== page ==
When Lopez asked Matteson for his mark on the speech, the federal suit filed last week goes on to state that Matteson told Lopez to “ask God”. The suit also alleges that Matteson threatened to have Lopez expelled if he reported the incident to senior college staff. Lopez’s case against Los Angeles Community College is being backed by The Alliance Fund, a Christian group that petitioned for the names of those who donated to the Yes On Proposition 8 campaign to have their identities kept secret, a measure that was unsuccessful.
As well as monetary compensation, Lopez and his lawyers are seeking to have a code that allows the College to forbid students from making statements deemed as being “offensive” retired, as, they say, it prevents true freedom of speech under the First Amendment.
Two students also reported the incident as being “deeply offensive”, especially given the timeframe in which the speech was made, being just days after the passing of Proposition 8. One student had even been heard to say Lopez was &ldquoreaching hate”. The Dean of the college, Allison Jones, said that she had taken the report very seriously but had to consider all sides of the argument and so could not comment at the present time but added that Mr. Matteson, Lopez's professor, would be internally disciplined after a review was carried out.
David J Hacker, one of Lopez’s lawyers, refutes that there is an issue of Mr. Lopez having aired his views inappropriately, saying, "Basically, colleges and universities should give Christian students the same rights to free expression as other students".
The Lopez Case and Bigger Issue of Gay Rights Verses Freedom Of Speech Lopez’s exact speech has yet to be released to the public, however, this case raises an old dilemma on the subject of freedom of speech and how far that extends when discussing issues of morality and ethics, especially when considering gay rights and religions that are diametrically opposed to anything other than a heteronormative way of being. So, when does free speech become hate speech?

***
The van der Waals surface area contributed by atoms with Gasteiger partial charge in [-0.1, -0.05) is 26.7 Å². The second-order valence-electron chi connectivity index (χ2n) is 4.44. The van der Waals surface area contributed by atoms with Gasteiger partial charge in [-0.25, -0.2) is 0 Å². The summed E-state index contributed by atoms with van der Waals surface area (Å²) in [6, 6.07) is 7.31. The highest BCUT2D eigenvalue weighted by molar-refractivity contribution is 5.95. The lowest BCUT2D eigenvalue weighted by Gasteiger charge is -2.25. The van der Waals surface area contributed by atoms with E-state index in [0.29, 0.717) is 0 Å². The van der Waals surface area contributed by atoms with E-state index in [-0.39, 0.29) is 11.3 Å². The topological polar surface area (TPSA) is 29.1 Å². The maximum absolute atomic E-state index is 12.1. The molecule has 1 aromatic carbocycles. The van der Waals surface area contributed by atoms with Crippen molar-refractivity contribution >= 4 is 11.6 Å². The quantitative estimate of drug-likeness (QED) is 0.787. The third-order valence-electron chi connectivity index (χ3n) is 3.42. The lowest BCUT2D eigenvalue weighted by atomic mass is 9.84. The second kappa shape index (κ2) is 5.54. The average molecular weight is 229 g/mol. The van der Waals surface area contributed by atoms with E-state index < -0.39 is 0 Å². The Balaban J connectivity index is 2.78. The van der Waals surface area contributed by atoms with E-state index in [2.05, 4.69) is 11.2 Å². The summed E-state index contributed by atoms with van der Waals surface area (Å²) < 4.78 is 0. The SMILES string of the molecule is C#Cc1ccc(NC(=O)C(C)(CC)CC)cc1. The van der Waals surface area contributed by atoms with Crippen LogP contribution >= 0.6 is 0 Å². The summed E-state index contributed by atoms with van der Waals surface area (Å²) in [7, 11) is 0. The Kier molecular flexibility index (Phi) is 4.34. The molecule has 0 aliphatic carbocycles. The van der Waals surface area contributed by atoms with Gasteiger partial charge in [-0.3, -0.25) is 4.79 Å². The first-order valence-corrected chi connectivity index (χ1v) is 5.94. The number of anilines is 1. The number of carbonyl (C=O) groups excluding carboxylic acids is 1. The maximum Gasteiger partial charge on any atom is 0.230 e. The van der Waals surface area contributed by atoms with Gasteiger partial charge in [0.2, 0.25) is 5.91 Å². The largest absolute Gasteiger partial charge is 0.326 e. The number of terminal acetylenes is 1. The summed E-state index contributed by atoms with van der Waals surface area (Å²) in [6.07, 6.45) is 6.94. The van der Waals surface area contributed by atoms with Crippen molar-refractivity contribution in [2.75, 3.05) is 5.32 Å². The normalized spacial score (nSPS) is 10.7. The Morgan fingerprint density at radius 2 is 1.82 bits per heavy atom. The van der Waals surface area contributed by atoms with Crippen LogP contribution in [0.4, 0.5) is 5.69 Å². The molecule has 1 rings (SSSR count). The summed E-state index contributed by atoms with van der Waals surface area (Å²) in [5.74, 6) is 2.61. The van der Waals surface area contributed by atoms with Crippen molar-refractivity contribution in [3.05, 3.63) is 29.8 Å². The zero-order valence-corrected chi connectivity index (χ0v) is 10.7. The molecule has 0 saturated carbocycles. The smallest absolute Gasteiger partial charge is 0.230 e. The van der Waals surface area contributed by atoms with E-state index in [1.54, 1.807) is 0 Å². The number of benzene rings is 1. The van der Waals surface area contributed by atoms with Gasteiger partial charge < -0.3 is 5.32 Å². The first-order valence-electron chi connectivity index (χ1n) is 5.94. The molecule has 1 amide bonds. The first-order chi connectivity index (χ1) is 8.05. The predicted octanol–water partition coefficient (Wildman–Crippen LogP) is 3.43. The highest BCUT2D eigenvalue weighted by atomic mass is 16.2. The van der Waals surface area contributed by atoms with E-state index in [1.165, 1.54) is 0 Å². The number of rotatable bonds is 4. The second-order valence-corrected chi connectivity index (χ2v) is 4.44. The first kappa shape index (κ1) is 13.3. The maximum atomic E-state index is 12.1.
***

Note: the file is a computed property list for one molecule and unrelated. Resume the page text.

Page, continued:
For that matter, what is classed as hate speech? Webster’s New World LawDictionary defines hate speech as “Speech not protected by the First Amendment, because it is intended to foster hatred against individuals or groups based on race, religion, gender, sexual preference, place of national origin, or other improper classification.” (Webster's New World Law Dictionary; 2009 Your Dictionary; 17 February 2009)
However, this definition does nothing on its own to clear up the conflict between gay rights versus a literal interpretation of the bible offered as an opinion. But, from this definition we can derive that the line between the two, whilst still being subjective, must come down to the context in which the speech is offered and the type of language used in expressing the opinion being made.